Busy – it’s a phrase I’ve been using a lot lately, when someone asks, “How are you?” my go-to-answer has been “Busy!”
The dictionary has ‘similar’ words associated with busy in the negative…
Adjective: having a great deal to do – hard-pressed / time-poor / have one’s hands full
Verb: keep oneself occupied – distracted / diverted / immersed
I read some time ago about how ‘busy’ is a ‘bad’ word and shouldn’t be used. Theories about how busy represents bad time management, or that it’s rude to say that to someone and/or a sign that you’re on your way to a breakdown! I decided to delve deeper…
Bad time management
This is the theory that if you say you are busy, you are actually just misusing your time. That it’s an excuse and means you need to prioritise – that you need to be effective by prioritising what is important.
Keyways to achieve effective time management:
- Make a list – prioritise between what is important and urgent. Remove unnecessary things from your schedule – Urgent and important \ Urgent and not important \ Important and not urgent \ Not urgent and not important.
- Schedule based on your core values – apparently something ‘high achievers’ believe is critical. Take a detailed audit of your schedule and determine how much time you are dedicating to things that connect to your core values.
- Be accountable for how you spend your time – this helps you make conscious choices to limit your busyness and focus on top priorities. Write down what you are doing so that you can see exactly where your time goes, then be more aware when you are wasting it.
This information gave me a little boost – because I do prioritise, I am aligned with my core values and I am accountable. Therefore, bad time management is not my issue (I’ll take the compliment that this means I am effective!)
Being rude or self-important
This is where the claim to being busy is worn like a badge of honour. That appearing to be busy is signalling your value to others or that it is some kind of status symbol.
What scared me most about reading from this viewpoint, is how people hear it – This could go one of two ways (especially without context):
- I could be communicating that the person I’m talking to is not a priority to me, or
- I’m making my life important and that my presence matters to the people around me – like, you are currently blessed with my presence because I choose to spend time with you even though I’m busy.
It all comes down to interpretation of those hearing the word “busy” when it comes out of your mouth and the context it is said in. I note that sometimes when I tell my colleagues that I’m busy, it’s puts them off asking me to do something for them. This could be labelled as positive because it means I have less on my plate, or it could be negative because I’m alienating myself from the team.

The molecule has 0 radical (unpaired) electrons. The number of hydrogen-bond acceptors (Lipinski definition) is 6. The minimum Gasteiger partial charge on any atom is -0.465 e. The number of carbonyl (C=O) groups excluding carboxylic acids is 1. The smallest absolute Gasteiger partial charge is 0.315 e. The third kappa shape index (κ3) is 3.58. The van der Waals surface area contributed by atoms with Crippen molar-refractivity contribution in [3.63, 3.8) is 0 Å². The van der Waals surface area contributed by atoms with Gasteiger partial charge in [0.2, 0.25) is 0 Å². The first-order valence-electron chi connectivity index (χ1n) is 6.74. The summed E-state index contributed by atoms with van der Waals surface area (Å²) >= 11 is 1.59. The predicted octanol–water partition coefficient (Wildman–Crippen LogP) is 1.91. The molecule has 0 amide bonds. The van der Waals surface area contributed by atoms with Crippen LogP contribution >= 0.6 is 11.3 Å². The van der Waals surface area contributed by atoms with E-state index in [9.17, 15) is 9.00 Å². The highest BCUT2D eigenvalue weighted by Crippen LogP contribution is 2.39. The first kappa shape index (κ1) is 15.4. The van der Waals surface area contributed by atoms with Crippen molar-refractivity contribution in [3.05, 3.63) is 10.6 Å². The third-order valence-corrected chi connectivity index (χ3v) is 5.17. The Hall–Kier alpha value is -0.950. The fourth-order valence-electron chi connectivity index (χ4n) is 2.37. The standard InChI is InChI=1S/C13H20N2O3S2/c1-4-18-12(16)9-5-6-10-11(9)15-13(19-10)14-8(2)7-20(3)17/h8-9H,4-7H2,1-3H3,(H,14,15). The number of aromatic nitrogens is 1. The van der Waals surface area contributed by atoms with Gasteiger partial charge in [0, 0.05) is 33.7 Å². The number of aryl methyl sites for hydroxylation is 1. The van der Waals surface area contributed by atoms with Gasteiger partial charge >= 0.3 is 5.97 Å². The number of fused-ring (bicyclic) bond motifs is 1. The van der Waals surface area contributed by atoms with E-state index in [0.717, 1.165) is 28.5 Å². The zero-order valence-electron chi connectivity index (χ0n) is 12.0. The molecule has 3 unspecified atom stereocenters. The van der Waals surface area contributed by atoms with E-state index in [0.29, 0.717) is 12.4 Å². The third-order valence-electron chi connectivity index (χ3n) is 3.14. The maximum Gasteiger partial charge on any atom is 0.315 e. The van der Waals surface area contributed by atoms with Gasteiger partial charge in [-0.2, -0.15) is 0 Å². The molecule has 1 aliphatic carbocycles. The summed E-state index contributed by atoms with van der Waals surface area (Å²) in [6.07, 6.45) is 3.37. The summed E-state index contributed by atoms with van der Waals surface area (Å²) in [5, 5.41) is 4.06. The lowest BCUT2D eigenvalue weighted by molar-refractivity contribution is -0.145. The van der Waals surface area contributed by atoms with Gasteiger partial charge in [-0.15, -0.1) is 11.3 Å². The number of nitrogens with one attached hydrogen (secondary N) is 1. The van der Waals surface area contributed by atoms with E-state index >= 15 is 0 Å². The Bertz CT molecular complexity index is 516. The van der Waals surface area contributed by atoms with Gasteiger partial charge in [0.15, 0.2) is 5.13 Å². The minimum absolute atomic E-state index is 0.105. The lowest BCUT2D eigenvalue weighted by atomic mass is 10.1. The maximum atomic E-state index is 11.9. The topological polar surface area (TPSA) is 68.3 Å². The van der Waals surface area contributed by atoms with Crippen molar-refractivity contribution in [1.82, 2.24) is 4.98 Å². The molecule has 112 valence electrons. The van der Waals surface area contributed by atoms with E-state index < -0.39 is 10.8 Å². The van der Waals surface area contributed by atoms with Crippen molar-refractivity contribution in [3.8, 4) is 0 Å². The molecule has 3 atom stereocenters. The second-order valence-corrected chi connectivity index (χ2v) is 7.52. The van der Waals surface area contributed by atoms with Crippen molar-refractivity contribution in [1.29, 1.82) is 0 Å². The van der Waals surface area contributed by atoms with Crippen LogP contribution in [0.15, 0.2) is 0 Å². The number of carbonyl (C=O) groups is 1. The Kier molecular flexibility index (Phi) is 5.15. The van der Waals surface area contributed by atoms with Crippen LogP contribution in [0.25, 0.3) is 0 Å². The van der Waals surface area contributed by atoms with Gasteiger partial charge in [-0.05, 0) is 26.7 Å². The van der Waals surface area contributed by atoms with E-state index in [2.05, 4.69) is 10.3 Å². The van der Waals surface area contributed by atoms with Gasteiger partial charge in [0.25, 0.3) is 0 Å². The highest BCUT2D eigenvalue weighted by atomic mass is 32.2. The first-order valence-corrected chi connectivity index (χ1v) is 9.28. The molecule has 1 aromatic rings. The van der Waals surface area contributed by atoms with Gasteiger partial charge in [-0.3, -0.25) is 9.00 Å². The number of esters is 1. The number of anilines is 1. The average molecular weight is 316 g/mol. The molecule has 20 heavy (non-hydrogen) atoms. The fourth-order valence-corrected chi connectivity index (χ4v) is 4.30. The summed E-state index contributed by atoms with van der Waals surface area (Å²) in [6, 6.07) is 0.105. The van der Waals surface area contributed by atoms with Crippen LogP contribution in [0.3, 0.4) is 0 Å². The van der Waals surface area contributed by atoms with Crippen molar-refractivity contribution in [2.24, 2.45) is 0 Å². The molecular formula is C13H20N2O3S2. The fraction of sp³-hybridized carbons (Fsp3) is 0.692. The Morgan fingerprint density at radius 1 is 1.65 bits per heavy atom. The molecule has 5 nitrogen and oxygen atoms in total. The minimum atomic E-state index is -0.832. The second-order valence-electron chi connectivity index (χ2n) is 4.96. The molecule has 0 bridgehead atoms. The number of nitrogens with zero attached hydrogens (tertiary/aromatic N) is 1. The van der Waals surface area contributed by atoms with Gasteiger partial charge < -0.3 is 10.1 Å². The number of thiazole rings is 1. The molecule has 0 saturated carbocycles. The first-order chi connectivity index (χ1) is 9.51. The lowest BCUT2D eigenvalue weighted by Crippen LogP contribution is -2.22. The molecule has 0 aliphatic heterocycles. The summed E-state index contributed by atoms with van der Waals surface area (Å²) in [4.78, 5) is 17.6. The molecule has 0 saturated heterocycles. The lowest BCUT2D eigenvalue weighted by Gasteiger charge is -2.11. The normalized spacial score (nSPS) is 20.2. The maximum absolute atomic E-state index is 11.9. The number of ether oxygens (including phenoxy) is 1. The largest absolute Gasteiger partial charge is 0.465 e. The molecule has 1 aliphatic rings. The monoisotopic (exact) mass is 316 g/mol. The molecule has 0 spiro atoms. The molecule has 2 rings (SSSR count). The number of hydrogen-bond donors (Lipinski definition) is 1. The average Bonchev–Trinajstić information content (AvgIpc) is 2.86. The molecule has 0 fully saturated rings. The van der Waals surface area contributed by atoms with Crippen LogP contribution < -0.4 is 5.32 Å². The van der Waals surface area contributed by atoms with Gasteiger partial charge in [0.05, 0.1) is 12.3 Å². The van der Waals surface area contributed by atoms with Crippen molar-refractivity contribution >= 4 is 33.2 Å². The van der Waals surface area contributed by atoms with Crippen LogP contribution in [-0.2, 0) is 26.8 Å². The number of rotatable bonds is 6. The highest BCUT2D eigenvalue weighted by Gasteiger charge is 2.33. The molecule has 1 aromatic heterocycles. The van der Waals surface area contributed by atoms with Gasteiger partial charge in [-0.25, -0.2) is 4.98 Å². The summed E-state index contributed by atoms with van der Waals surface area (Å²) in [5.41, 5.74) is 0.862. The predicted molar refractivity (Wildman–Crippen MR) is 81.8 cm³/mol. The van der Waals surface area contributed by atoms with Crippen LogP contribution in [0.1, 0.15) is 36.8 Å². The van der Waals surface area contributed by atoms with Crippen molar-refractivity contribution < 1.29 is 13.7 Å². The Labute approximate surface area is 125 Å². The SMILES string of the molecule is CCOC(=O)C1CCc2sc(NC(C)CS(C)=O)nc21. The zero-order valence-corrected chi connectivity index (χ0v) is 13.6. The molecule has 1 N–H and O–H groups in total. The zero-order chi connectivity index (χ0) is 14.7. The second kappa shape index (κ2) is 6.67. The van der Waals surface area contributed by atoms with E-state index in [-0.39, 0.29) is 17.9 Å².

This article went onto suggest other ways of saying “busy” without saying that you are busy. Be creative, say something about what it is that’s making you busy – essentially put it into context. This angle I like. To be more mindful of how you talk about your busyness.
Putting your health in danger
Researching into this topic provided a list of reasons why you shouldn’t be proud of being busy, here are some that stood out to me:
- You’re not present
- You forget to invest in yourself
- Your vision gets blurry
- You forget to love and care for yourself
- You don’t make time for doing nothing
- You neglect to set boundaries
- Friends become acquaintances
- You become emotionally unavailable
- You forget to dream
- You put your health in danger
Being constantly busy can trigger chronic stress, which leads to a host of issues that aren’t good for your body. If any of the above concern you, it could be considered a warning sign that you might be on your way to a breakdown.
My own thoughts on busy
I am a busy person. I set goals so that I achieve. I enjoy achieving because it feels like I am leading a full and rich life, and this is important to me. I work hard at my career and am always aiming for the next step/level. I train hard in my roller skating for both competitions and coaching purposes. I have a bucket list of one-off goals that keep things interesting and ensure I don’t miss out on opportunities.
Time is finite, you only have so much of it, and I am of the belief that if I’m going to spend my time on something, it should count.
When I reply to someone with the answer “busy”, I confess that I am bragging a little bit. I am proud of what I’m doing and that I always have something on the go.
I also listen to my body and the warning signs. My warning signs are not sleeping well, craving unhealthy food, emotional responses and/or a decline in my health. I have plans/strategies that help me with each of these and they enable me to keep on track… to keep being busy.
- Ensure you are spending your time how you want. Don’t be wasteful.
- Look after yourself because there is only one of you and only you know if you’re in a good place.
- Be mindful of how you tell others that you are busy.
As part of my introduction to busy, I presented the definition of busy in the negative. Here is the positive…
Adjective: having a great deal to do – industrious / energetic / tireless
Verb: keep oneself occupied – involved / engaged / engrossed
This is what I choose; to continue being busy
but be mindful of how I say it.
Sources / Acknowledgements:
When people ask how you are, stop saying busy.
This is what you really mean when you say ‘I’m busy’. https://www.bbc.com/worklife/article/20170222-this-is-what-you-really-mean-when-you-say-im-busy
Reasons why you should not be proud of being busy. https://www.lifehack.org/articles/communication/21-reasons-why-you-should-not-proud-being-busy.html